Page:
Floating solar panels - the key to lowering emissions?23rd Feb 2012
Floating solar panels could soon be seen in towns and cities across the world, thanks to a new invention by Marco Rosa-Clot.
He believes that the panels will provide a more attractive and cost-effective alternative to traditional means of generating solar power.
Mr Rosa-Clot, who is a professor at Florence University and head of a small family business, believes that the flower-shaped panels solve some of the problems faced by standard flat versions.
"You are standing on a photovoltaic floating plant which tracks the sun, it's the first platform of its kind in the world," he announced to reporters who had gathered at the launch.
The panels are equipped with a Floating Tracking Cooling Concentrator system, which utilises parts of disused quarries or artificial reservoirs to help keep the solar panels cool.
One of the problems that some traditional panels face is that they over-heat, which is less of an issue when they are placed on water, explained Mr Rosa-Clot.
Meanwhile, reflectors are used to maximise the amount of sunlight that reaches the system.
Each of the panels is sat on a raft-like structure, which are then anchored to the bottom of the lake with a pylon to ensure they stay in position.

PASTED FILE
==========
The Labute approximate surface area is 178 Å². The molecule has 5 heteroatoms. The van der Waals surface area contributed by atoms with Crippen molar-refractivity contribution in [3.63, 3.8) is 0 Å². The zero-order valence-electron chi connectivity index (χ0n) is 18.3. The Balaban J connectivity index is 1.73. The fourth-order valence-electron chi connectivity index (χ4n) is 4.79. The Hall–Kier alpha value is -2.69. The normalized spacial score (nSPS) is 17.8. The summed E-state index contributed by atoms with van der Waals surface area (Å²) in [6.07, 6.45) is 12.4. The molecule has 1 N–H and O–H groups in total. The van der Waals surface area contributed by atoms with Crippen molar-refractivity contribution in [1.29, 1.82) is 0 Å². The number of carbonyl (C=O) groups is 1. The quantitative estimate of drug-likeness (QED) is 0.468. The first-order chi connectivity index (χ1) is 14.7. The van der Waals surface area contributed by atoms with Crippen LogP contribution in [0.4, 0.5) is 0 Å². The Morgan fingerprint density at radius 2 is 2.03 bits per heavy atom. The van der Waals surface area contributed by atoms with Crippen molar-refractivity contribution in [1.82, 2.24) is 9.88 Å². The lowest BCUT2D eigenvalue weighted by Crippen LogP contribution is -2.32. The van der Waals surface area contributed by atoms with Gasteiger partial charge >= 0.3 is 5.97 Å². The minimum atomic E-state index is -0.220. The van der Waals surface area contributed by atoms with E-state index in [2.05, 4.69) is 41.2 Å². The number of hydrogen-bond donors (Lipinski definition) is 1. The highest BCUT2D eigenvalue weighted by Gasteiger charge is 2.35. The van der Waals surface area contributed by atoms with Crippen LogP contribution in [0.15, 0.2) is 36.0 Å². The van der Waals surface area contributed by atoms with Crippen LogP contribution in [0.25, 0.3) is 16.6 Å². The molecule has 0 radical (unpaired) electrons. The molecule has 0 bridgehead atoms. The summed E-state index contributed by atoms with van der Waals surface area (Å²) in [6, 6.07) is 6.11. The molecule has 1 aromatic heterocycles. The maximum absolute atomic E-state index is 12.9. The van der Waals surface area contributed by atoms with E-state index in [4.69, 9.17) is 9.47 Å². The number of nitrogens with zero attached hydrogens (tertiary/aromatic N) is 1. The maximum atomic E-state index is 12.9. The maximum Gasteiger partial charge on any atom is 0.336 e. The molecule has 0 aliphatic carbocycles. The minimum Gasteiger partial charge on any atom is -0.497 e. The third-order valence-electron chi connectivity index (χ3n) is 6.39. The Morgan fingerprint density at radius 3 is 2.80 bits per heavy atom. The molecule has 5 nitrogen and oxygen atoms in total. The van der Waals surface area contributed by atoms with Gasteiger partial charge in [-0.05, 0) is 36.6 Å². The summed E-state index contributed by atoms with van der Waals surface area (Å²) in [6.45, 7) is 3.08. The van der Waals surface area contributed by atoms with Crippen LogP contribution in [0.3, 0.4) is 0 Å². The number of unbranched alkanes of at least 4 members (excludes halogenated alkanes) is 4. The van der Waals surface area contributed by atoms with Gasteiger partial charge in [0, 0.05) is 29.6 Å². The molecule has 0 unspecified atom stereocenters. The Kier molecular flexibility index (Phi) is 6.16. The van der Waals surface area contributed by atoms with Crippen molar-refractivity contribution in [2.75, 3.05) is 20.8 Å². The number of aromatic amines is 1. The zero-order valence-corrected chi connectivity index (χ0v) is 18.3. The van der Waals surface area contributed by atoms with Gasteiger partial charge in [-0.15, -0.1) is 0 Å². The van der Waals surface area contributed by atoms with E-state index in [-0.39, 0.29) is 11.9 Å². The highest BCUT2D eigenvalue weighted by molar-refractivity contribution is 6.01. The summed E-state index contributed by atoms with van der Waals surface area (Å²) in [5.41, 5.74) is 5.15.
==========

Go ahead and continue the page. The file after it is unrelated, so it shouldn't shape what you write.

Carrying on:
The current model is capable of producing 30 kilowatts of electricity, which should be able to provide power to around 12 households at an estimated 3kW per apartment.
Although still in the early stages, Mr Rosa-Clot revealed that a number of international buyers have shown an interest in the system, including those in Italy, Germany and France.
"Reactions from abroad have been very positive. Some Koreans came to Pisa to see us and we signed a three-year contract giving them a license to build this sort of installation in South Korea," revealed the inventor.
It was recently reported by Reuters that Germany used its abundance of solar power to help neighbouring France keep up with demand during the cold snap that swept Europe.
People in France were told to limit their use of electrical appliances to ensure the grid could generate enough energy for everyone.
However, this proved difficult as many properties are poorly insulated and do not have sufficient heating, the news provider revealed.
Germany is considered one of the global leaders when it comes to solar energy, with figures showing that it houses approximately 37 per cent of the world's solar plants.
Posted by Mike Peacock